1504. HIV Antiretroviral Drug Resistance in Virginia: a Descriptive Analysis Comparing Genotype Data from Two Different Time Periods
Session: Poster Abstract Session: HIV Drug Resistance
Friday, October 28, 2016
Room: Poster Hall
  • MHS Poster FINAL.pdf (971.4 kB)
  • Background: Antiretroviral drug (ARV) resistance is conferred via mutations in the HIV genome. ARV-resistant strains can be spread through transmitted drug resistant mutations (TDRMs) and are associated with treatment failure. Evaluating Virginia (VA) TDRMs and ARV resistance patterns can help guide treatment decisions and direct public health interventions. TDRMs and ARV resistance patterns in circulating HIV strains were monitored in VA from 2004-2007 as part of the Variant, Atypical, and Resistant HIV Surveillance (VARHS) program and from 2013-2015 as part of the Molecular HIV Surveillance (MHS) program. The objective of this study was to compare circulating TDRMs and ARV resistance patterns identified during two different timeframes in VA.

    Methods: HIV genotypes collected from patients within 3 months of initial HIV diagnosis were included. The Stanford HIVDB genotypic resistance interpretation algorithm was used to identify ARV-resistant mutations and ARV resistance. ARV drug classes of interest included protease inhibitors (PI), nucleoside reverse transcriptase inhibitors (NRTI), and non-nucleoside reverse transcriptase inhibitors (nNRTI). Common mutations and ARV resistance were compared between the two timeframes.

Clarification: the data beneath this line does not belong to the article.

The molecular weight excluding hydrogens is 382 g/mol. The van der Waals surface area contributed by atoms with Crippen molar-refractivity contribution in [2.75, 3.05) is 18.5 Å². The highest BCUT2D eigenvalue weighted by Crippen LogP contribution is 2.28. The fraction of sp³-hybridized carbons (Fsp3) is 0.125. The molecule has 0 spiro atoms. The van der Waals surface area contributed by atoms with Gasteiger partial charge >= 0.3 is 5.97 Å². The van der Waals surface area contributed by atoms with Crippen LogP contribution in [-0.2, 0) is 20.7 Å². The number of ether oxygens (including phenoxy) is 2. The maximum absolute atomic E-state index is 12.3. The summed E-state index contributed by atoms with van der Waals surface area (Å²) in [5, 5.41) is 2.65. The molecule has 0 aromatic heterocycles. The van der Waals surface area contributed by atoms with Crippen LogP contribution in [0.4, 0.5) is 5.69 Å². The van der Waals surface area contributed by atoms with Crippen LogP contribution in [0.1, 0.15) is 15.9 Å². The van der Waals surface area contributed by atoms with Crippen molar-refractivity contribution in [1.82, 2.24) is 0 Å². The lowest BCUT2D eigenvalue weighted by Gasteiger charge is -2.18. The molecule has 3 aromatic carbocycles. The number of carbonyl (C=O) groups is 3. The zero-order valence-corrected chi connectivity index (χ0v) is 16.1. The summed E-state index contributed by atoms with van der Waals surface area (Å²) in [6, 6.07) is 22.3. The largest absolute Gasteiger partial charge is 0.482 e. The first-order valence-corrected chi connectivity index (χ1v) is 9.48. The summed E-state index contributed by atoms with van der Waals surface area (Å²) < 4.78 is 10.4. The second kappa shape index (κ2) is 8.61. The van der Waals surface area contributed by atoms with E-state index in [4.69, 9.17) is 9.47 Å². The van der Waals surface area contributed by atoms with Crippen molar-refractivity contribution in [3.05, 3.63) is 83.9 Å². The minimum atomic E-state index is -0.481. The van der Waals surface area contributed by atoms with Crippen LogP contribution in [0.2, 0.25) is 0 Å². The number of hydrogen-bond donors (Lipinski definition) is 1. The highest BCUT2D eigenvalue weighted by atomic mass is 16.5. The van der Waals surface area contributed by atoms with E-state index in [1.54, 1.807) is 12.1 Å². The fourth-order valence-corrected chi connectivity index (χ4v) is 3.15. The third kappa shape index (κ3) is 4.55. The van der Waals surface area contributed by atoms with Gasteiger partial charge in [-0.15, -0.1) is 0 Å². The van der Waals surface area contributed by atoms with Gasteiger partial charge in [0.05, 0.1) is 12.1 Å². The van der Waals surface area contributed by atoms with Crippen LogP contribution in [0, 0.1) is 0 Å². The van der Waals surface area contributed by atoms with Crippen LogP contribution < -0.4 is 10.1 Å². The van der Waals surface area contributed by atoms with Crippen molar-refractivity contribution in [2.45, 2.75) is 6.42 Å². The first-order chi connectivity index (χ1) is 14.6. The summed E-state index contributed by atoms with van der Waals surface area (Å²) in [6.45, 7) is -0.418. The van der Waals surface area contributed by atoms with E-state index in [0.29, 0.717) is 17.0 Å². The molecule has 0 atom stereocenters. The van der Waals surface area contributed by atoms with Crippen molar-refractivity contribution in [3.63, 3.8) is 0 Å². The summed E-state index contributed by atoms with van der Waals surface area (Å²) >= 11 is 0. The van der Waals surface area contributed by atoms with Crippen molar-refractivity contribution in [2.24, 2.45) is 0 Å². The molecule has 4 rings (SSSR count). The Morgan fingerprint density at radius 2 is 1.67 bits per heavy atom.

Results: A total of 1,360 HIV genotypes (493 VARHS, 867 MHS) were analyzed. TDRMs were identified in 190 (39%) VARHS and 393 (45%) MHS genotypes. The most common PI mutation was L10I (32% for VARHS and MHS) for both timeframes. The most common nNRTI mutation was K103N for both timeframes (40% VARHS, 36% MHS), while the most common NRTI mutation was M41L for VARHS (23%) and M184V and T215L for MHS (12% each). VARHS genotypes had more instances of high level resistance to PI ARVs. Both timeframes saw high levels of resistance to the nNRTIs Efavirenz and Nevirapine.

    Conclusion: Although there were some differences observed in the HIV strains collected between the two timeframes, overall mutation and resistance patterns were similar. There was an increased frequency of high-level resistance to PI ARVs seen in the earlier time frame that was not observed in MHS; however, the later time frame had a higher percentage of observed TDRMs. Continued reporting of genotype data will assist in further investigating ARV resistance patterns and provide valuable data on HIV disease in VA.

    Carrie Walker, MPH, Sahithi Boggavarapu, MPH, Kristen Kreisel, PhD, Celestine Buyu, MPH, MHSA and Anne Rhodes, PhD, Division of Disease Prevention, Virginia Department of Health, Richmond, VA


    C. Walker, None

    S. Boggavarapu, None

    K. Kreisel, None

    C. Buyu, None

    A. Rhodes, None

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